Cancer survivor from Co Meath wins Rose of Tralee
From Irish dancing to skipping, festival organisers laud ‘great success’ of pageant
Meath Rose and cancer survivor Elysha Brennan was crowned Rose of Tralee winner 2015 after a raucous two days in Co Kerry on Tuesday.
The 22-year-old from Bettystown, Co Meath, is a student at the Royal College of Surgeons, Dublin, but has considered alternative career options such as “joining the circus”.
The win comes after some difficult times for Ms Brennan who was diagnosed with Hodgkin’s Lymphoma during her repeat Leaving Certificate year when she was 19.
She said she can remember feeling very stressed and tired, and was diagnosed two weeks before her exams.
She had to start treatment straight away and underwent chemotherapy and radiation therapy.
“It felt like being hit by a double decker bus,” she said. “It was a huge shock. The first thought with cancer was ‘I’m going to die’.
“I was given the news that I was in complete remission in February of 2013,” she told host Dáithí Ó Sé. “Two and a half years later, I’m happy and healthy and in a course that I love.”
She came through her exams with 575 points to get into medical school where she is going into her third year. Her ambition is to be a paediatrician.
Ms Brennan has also been involved with musical theatre from an early age, and has “a passion for all things song and dance”.
“I have been lucky enough to have taken part in the Olympia Theatre Dublin Christmas pantomimes and a Michael Jackson tribute show,” she said.
“I made a bucket list two years ago and am slowly ticking things off, including visiting the Statue of Liberty in New York and Greek island hopping.”
All-Ireland Hurling Semi-Final
Earlier, one of the first to take to the stage at the Dome in Tralee, Co Kerry, was Galway Rose Olga Lee, who wasted no time basking in the glory of her native county’s victory over Tipperary in the All-Ireland Hurling semi-final on Sunday.
Tipperary Rose Alison Brolan had been “a little bit cocky” about the match beforehand, according to Ms Lee.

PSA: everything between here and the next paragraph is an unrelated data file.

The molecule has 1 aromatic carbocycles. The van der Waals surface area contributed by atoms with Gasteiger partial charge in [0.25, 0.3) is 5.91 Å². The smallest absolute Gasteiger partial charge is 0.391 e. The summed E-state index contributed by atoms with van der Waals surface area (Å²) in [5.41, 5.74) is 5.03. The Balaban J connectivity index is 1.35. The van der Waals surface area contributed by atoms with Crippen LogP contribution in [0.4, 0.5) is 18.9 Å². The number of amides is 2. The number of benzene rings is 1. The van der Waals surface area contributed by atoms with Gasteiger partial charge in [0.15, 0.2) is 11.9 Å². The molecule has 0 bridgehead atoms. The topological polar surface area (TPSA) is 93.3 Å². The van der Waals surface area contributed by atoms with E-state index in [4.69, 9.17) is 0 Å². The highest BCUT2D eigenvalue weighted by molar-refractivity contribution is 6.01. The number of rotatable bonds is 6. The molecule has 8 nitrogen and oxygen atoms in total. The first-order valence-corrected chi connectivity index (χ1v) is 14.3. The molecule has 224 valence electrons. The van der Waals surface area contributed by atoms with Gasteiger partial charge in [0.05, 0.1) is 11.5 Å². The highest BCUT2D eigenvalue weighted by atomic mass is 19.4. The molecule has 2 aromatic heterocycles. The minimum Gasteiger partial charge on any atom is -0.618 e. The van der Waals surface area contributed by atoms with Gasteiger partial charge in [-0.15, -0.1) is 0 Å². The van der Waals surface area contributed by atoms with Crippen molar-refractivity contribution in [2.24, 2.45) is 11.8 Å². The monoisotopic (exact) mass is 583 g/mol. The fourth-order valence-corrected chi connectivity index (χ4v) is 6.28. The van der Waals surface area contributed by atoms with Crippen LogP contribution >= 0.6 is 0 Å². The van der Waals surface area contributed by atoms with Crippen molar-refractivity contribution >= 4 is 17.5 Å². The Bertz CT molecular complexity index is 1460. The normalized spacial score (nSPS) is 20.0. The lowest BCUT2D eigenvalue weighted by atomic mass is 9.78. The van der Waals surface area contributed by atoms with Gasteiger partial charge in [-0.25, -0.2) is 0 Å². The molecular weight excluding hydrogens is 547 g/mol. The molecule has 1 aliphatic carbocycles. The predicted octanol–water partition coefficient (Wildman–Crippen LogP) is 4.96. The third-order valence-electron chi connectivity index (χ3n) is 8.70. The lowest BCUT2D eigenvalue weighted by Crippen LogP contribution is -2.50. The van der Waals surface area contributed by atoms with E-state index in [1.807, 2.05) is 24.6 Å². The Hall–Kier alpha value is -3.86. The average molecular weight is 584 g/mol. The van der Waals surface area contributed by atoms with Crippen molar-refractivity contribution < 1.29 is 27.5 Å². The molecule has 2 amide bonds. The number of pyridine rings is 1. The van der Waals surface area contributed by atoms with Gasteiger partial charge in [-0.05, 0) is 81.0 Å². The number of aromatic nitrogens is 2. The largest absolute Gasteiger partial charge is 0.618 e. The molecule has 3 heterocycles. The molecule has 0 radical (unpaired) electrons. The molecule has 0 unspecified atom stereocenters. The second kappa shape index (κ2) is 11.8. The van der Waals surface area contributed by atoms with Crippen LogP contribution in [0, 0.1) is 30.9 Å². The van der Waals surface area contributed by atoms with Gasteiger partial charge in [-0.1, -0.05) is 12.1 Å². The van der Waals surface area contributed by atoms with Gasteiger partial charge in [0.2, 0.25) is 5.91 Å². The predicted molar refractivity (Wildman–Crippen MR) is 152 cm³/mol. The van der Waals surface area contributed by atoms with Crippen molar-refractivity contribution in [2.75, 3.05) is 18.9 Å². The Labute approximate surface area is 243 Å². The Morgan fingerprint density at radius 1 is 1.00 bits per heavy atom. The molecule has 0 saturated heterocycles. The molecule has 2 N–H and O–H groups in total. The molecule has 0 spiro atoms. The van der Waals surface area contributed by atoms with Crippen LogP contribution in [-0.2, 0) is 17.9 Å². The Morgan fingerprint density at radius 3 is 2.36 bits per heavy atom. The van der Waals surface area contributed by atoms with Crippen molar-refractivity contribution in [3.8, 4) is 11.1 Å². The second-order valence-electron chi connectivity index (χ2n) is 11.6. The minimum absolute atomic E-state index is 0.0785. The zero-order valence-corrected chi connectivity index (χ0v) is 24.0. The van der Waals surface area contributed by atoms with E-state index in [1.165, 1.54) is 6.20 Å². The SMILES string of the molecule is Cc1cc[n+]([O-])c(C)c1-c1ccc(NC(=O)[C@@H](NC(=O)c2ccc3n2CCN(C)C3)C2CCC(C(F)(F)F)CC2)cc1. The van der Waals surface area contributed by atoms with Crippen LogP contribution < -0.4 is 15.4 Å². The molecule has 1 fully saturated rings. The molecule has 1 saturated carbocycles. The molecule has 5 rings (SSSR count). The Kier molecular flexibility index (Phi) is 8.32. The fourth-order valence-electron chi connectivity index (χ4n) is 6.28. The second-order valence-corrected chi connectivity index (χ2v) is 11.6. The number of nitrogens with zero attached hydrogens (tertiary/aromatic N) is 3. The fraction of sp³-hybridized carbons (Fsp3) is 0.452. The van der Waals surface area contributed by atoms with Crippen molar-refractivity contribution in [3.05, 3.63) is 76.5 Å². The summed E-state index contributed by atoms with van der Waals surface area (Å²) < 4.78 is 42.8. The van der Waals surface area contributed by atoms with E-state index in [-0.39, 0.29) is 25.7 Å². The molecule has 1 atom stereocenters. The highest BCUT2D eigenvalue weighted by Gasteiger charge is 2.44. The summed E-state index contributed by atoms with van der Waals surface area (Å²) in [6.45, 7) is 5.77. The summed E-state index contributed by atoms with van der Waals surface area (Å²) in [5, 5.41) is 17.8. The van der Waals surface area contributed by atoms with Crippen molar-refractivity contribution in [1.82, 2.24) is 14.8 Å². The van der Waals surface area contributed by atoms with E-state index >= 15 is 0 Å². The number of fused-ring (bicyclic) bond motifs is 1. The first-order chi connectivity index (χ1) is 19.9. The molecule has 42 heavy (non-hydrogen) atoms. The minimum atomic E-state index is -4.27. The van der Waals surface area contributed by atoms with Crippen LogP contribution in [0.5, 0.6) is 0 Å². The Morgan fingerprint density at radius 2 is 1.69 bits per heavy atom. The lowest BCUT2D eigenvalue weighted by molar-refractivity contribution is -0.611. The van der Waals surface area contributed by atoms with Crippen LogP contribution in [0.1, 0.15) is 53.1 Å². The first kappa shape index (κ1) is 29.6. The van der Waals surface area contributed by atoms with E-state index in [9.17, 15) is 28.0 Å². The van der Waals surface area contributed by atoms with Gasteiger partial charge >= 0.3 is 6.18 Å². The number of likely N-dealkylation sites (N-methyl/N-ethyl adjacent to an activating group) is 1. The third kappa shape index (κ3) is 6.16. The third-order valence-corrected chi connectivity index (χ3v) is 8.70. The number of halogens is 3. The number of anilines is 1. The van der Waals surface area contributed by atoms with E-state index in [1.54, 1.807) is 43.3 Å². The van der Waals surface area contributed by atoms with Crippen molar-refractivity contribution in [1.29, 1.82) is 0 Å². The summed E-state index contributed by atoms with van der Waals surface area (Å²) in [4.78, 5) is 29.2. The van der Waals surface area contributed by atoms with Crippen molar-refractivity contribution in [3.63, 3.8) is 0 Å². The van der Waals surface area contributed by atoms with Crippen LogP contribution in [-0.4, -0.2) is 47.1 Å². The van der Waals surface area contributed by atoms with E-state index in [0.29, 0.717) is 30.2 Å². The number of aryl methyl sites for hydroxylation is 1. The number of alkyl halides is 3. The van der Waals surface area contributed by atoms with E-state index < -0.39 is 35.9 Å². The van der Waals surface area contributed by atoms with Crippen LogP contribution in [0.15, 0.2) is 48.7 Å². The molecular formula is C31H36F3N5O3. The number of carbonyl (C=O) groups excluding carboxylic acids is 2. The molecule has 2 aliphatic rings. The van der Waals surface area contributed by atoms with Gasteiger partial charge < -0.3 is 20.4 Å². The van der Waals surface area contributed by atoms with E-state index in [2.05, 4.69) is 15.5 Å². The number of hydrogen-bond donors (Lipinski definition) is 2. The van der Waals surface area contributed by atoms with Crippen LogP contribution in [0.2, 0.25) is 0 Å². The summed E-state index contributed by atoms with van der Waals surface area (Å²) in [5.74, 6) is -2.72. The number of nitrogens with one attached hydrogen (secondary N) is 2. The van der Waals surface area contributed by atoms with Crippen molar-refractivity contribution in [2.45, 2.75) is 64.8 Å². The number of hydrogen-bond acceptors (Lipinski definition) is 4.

“I had a good feeling for them,” she said. “I think this is Galway’s year - I really do.”
There has also been some Irish dancing, with South Carolina Rose Shannon Kelahan treating the audience to a jig around the stage.
The 21-year-old marine science student asked host Dáithí Ó Sé to remove her shoes before telling him to “be careful” as his suit was “fitting a little tight”.
The mischievous nature of the Roses continued with Toronto Rose Erika Healy, who told the crowd how, as a child, she had flushed her father’s wedding ring down the toilet and cut her brother’s hair off as he slept before an awards ceremony.
Ms Healy, whose parents are from Co Kerry but who moved to Canada when her mother was pregnant with her in 1987, got a cheer from the crowd when she said: “I am proud to say I’m born in Canada, but made in Ireland.”
For her party piece, the Toronto Rose, donning Kerry football socks to her knees, produced an impressive display with a skipping rope.
That was, however, not before the habitual “bear with me” as she got prepared, while Dáithí Ó Sé asked the crowd to “talk amongst yourselves”.
Germany Rose Róisín Ní Mhathúna (22) was born in Birmingham, England, but raised in Rush, Dublin. She said her Birmingham roots were the catalyst for a life-long love of Aston Villa football club and that she had been to more than 200 games with her father.
As she had been forced to miss the FA Cup Final last year in order to qualify for the Rose of Tralee, festival organisers brought the FA Cup trophy on stage and played a specially recorded video message from an unnamed Aston Villa player wishing her good luck.
She said she was unable to tell the crowd his name however as she was too excited and Dáithí Ó Sé was forced to move on.